2. Portfolio quality. Maintaining a portfolio with arrears low enough that late payments and defaults do not threaten the ongoing viability of the institution. For example, organizations with loans in arrears over 30 days below 10 percent of loans outstanding and annual loan losses under 4 percent of loans outstanding satisfy this condition.
  3. Self-sufficiency. Steadily reducing dependence on subsidies in order to move toward financial self-sufficiency. Achieving operational efficiency, i.e., covering all administrative costs and loan losses with client revenues within a reasonable time period, given local conditions. International experience shows that successful intermediaries have achieved operational efficiency in three to seven years, and full self-sufficiency, i.e., covering all financing costs at non-subsidized rates within five to ten years.
  4. Movement toward financial independence. Building a solid and growing funding base with clear business plans, backed by operational capacities, that lead to mobilization of commercial funds from depositors and the financial system, and eventually to full independence from donor support.

    Financial performance standards apply only to activities that are an integral part of providing financial services. If programs also provide non-financial services, such as business advisory services, health, or education they must account for such services separately from financial services. Standards for financial self-sufficiency do not apply to such services, and defining appropriate standards for non-financial services is beyond the scope of this document.

II. Strategies for Donor Support

Funding based on large, ongoing subsidies with a charity rationale has failed. Such programs have drained resources without becoming sustainable, and have contributed to the mistaken notion that the poor are unbankable.

Funders should provide financial and other support in forms that foster the movement to scale, financial self-sufficiency, and independence from donor support, taking into account the particular characteristics of different types of institutions.

  1. Appropriate uses for grants.

    1.1 Institutional development. Support for institutional development is appropriate at all stages of an institution's life, and for a wide range of institutions, although the nature and extent of such support should evolve with the institution. Such support should become more selective, as institutions become able to meet more of their organizational development needs from within. It should also become more specialized, as institutions tackle more difficult problems.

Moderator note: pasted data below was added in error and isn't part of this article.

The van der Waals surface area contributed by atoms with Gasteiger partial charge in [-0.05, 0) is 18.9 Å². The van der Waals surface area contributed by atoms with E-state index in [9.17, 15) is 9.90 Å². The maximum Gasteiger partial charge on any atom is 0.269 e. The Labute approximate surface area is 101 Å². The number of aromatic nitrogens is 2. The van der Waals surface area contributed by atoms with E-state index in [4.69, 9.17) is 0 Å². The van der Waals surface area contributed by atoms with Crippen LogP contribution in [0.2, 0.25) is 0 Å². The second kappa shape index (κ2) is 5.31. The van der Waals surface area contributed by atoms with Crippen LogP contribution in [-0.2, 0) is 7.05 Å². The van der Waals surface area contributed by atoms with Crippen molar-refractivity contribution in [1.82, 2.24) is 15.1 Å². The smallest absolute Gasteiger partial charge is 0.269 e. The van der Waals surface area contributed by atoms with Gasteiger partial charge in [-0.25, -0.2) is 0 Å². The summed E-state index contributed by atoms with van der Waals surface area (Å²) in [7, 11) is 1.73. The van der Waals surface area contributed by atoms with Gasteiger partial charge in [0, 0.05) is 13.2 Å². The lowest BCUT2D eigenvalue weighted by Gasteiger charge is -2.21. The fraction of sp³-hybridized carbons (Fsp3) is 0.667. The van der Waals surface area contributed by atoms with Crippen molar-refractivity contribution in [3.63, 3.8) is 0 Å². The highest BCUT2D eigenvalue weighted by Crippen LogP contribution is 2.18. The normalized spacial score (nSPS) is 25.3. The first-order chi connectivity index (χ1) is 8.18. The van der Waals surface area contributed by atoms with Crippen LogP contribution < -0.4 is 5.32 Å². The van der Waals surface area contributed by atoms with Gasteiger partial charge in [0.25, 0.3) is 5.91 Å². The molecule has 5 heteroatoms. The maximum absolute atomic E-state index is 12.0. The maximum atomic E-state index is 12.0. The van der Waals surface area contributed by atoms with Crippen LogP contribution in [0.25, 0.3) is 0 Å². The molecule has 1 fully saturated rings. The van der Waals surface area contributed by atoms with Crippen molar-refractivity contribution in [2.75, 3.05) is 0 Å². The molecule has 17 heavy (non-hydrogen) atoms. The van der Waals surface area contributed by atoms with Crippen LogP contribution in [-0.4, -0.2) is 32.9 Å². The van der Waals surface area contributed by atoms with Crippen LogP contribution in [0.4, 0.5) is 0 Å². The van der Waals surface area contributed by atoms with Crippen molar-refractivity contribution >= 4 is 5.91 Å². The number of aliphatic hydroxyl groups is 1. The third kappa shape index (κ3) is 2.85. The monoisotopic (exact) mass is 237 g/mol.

1.2 Capitalization, or grants for equity are of strategic importance in enabling organizations to build a capital base. Capitalization can be used to generate investment income, build the loan portfolio, and leverage funds from local banks. One of the key purposes of providing capital funding is to enable institutions to mix costs of grant funds with commercial sources during the period it takes to build efficient operations and scale. Externally-financed capitalization should be used as a catalyst and complement to domestic mobilization of funds by local institutions. Grant equity contributions can also help institutions seeking to become formal financial intermediaries to meet minimum capital requirements.
    1.3 Operating losses. Donors should avoid covering operating losses except during a clear, time-limited start-up or expansion phase. By the nature of the small loan business every program will take some time to reach a break even point. Donors should be willing to provide support during that time. Afterwards, however, such support becomes counterproductive.
    1.4 Fixed assets. Donors may wish to support purchase of fixed assets, such as computers, vehicles or premises. Such funding may be seen as contributions to the equity base of the institution.

  2. Appropriate uses of loans. Donor support through loans is appropriate for lending-based institutions that meet performance standards. However, loan capital from local and commercial sources should be sought as early as possible, even at start-up. Care should be taken to avoid burdening young institutions with foreign exchange risk in loans denominated in foreign currency, unless adequate precautions are taken. Donors are also advised to be careful not to undermine savings mobilization efforts of savings-based institutions, such as savings and credit associations by making loans available to them below the cost of mobilizing funds locally.

  3. Commercial sourcing of funds. The transition to fully commercial sources of funding requires special forms of support that help introduce institutions to the financial system. Donors can act as catalysts to effect this transition through means such as:

    3.1 Investor equity, from both official and private sources. Donor support can help leverage private investment.
    3.2 Second-tier operations, which raise funds from commercial sources and onlend to microenterprise finance institutions.
    3.3 Partial guarantees of loans made by commercial banks to NGOs.

  4. Coherence of donor policies. Institutions following sound principles for sustainability must not be undermined by others providing competing services below cost or in ways that cannot be sustained. When providing subsidies (grant or loan) to small and microenterprise institutions, donors should ensure that they coordinate that support with other funders, such that institutions are given clear incentives to become financially viable. In particular, donors need to consult each other regarding appropriate interest rates and other terms on which assistance to any given institution is supplied. Donors should also coordinate institutional support with sectoral policies such that financial institutions, including informal and semi-formal sectors, find enabling conditions for institutional development and growth